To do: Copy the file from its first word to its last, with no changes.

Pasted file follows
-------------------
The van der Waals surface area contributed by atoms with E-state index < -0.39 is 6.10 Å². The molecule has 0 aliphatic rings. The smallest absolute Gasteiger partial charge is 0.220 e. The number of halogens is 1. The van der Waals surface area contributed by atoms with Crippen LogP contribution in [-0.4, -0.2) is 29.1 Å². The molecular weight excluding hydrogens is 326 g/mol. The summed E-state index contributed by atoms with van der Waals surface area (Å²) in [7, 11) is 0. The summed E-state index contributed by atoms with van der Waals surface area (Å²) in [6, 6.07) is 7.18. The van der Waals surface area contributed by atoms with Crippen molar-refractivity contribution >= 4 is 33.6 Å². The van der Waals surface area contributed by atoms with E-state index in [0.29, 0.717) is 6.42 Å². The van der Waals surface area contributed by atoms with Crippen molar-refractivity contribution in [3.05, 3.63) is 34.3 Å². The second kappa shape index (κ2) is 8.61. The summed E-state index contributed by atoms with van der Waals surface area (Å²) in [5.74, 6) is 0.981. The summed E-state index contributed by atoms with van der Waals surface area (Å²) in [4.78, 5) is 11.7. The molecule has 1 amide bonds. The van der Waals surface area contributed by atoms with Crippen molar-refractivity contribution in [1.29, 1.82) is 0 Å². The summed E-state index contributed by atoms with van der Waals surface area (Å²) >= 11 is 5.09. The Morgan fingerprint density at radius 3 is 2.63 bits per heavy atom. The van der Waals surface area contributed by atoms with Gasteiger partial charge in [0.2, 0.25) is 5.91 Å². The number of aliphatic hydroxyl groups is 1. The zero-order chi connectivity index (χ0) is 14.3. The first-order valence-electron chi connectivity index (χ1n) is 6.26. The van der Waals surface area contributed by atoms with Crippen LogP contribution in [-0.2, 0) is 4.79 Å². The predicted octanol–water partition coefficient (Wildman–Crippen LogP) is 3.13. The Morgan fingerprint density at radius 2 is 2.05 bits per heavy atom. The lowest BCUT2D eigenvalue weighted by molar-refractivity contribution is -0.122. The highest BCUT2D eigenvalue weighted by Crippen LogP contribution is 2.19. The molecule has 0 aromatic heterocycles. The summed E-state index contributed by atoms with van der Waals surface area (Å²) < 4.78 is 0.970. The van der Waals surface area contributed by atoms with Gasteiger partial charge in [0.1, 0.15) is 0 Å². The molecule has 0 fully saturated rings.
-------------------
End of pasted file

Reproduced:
The van der Waals surface area contributed by atoms with E-state index < -0.39 is 6.10 Å². The molecule has 0 aliphatic rings. The smallest absolute Gasteiger partial charge is 0.220 e. The number of halogens is 1. The van der Waals surface area contributed by atoms with Crippen LogP contribution in [-0.4, -0.2) is 29.1 Å². The molecular weight excluding hydrogens is 326 g/mol. The summed E-state index contributed by atoms with van der Waals surface area (Å²) in [7, 11) is 0. The summed E-state index contributed by atoms with van der Waals surface area (Å²) in [6, 6.07) is 7.18. The van der Waals surface area contributed by atoms with Crippen molar-refractivity contribution >= 4 is 33.6 Å². The van der Waals surface area contributed by atoms with E-state index in [0.29, 0.717) is 6.42 Å². The van der Waals surface area contributed by atoms with Crippen molar-refractivity contribution in [3.05, 3.63) is 34.3 Å². The second kappa shape index (κ2) is 8.61. The summed E-state index contributed by atoms with van der Waals surface area (Å²) in [5.74, 6) is 0.981. The summed E-state index contributed by atoms with van der Waals surface area (Å²) in [4.78, 5) is 11.7. The molecule has 1 amide bonds. The van der Waals surface area contributed by atoms with Crippen molar-refractivity contribution in [1.29, 1.82) is 0 Å². The summed E-state index contributed by atoms with van der Waals surface area (Å²) >= 11 is 5.09. The Morgan fingerprint density at radius 3 is 2.63 bits per heavy atom. The van der Waals surface area contributed by atoms with Gasteiger partial charge in [0.2, 0.25) is 5.91 Å². The number of aliphatic hydroxyl groups is 1. The zero-order chi connectivity index (χ0) is 14.3. The first-order valence-electron chi connectivity index (χ1n) is 6.26. The van der Waals surface area contributed by atoms with Crippen LogP contribution in [-0.2, 0) is 4.79 Å². The predicted octanol–water partition coefficient (Wildman–Crippen LogP) is 3.13. The Morgan fingerprint density at radius 2 is 2.05 bits per heavy atom. The lowest BCUT2D eigenvalue weighted by molar-refractivity contribution is -0.122. The highest BCUT2D eigenvalue weighted by Crippen LogP contribution is 2.19. The molecule has 0 aromatic heterocycles. The summed E-state index contributed by atoms with van der Waals surface area (Å²) < 4.78 is 0.970. The van der Waals surface area contributed by atoms with Gasteiger partial charge in [0.1, 0.15) is 0 Å². The molecule has 0 fully saturated rings.